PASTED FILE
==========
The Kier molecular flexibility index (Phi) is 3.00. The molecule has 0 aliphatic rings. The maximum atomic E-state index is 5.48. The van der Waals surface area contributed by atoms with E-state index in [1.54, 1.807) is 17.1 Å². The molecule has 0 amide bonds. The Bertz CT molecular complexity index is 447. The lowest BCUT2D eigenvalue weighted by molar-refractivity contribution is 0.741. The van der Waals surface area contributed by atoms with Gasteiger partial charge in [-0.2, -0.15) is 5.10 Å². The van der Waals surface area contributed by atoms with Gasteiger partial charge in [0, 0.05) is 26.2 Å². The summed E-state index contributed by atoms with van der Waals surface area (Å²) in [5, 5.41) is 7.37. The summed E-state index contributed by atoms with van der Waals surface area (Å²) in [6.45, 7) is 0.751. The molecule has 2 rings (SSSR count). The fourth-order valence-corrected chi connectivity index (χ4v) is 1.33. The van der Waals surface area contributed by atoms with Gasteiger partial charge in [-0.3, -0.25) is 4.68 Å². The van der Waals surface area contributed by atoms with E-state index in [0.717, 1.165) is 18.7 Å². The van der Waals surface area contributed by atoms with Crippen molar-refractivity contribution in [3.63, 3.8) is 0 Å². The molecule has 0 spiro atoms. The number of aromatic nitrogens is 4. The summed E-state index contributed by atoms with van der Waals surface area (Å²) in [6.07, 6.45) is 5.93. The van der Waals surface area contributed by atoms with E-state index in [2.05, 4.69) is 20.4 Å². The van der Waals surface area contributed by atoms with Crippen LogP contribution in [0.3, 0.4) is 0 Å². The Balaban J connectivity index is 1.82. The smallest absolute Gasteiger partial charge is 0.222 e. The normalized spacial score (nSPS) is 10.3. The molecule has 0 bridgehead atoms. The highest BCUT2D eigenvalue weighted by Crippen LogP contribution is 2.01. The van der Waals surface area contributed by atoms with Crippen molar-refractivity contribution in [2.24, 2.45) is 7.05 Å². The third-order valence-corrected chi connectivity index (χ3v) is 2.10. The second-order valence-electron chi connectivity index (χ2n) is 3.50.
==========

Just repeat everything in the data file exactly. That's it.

The Kier molecular flexibility index (Phi) is 3.00. The molecule has 0 aliphatic rings. The maximum atomic E-state index is 5.48. The van der Waals surface area contributed by atoms with E-state index in [1.54, 1.807) is 17.1 Å². The molecule has 0 amide bonds. The Bertz CT molecular complexity index is 447. The lowest BCUT2D eigenvalue weighted by molar-refractivity contribution is 0.741. The van der Waals surface area contributed by atoms with Gasteiger partial charge in [-0.2, -0.15) is 5.10 Å². The van der Waals surface area contributed by atoms with Gasteiger partial charge in [0, 0.05) is 26.2 Å². The summed E-state index contributed by atoms with van der Waals surface area (Å²) in [5, 5.41) is 7.37. The summed E-state index contributed by atoms with van der Waals surface area (Å²) in [6.45, 7) is 0.751. The molecule has 2 rings (SSSR count). The fourth-order valence-corrected chi connectivity index (χ4v) is 1.33. The van der Waals surface area contributed by atoms with Gasteiger partial charge in [-0.3, -0.25) is 4.68 Å². The van der Waals surface area contributed by atoms with E-state index in [0.717, 1.165) is 18.7 Å². The van der Waals surface area contributed by atoms with Crippen molar-refractivity contribution in [3.63, 3.8) is 0 Å². The molecule has 0 spiro atoms. The number of aromatic nitrogens is 4. The summed E-state index contributed by atoms with van der Waals surface area (Å²) in [6.07, 6.45) is 5.93. The van der Waals surface area contributed by atoms with E-state index in [2.05, 4.69) is 20.4 Å². The van der Waals surface area contributed by atoms with Crippen LogP contribution in [0.3, 0.4) is 0 Å². The Balaban J connectivity index is 1.82. The smallest absolute Gasteiger partial charge is 0.222 e. The normalized spacial score (nSPS) is 10.3. The molecule has 0 bridgehead atoms. The highest BCUT2D eigenvalue weighted by Crippen LogP contribution is 2.01. The van der Waals surface area contributed by atoms with Crippen molar-refractivity contribution in [2.24, 2.45) is 7.05 Å². The third-order valence-corrected chi connectivity index (χ3v) is 2.10. The second-order valence-electron chi connectivity index (χ2n) is 3.50.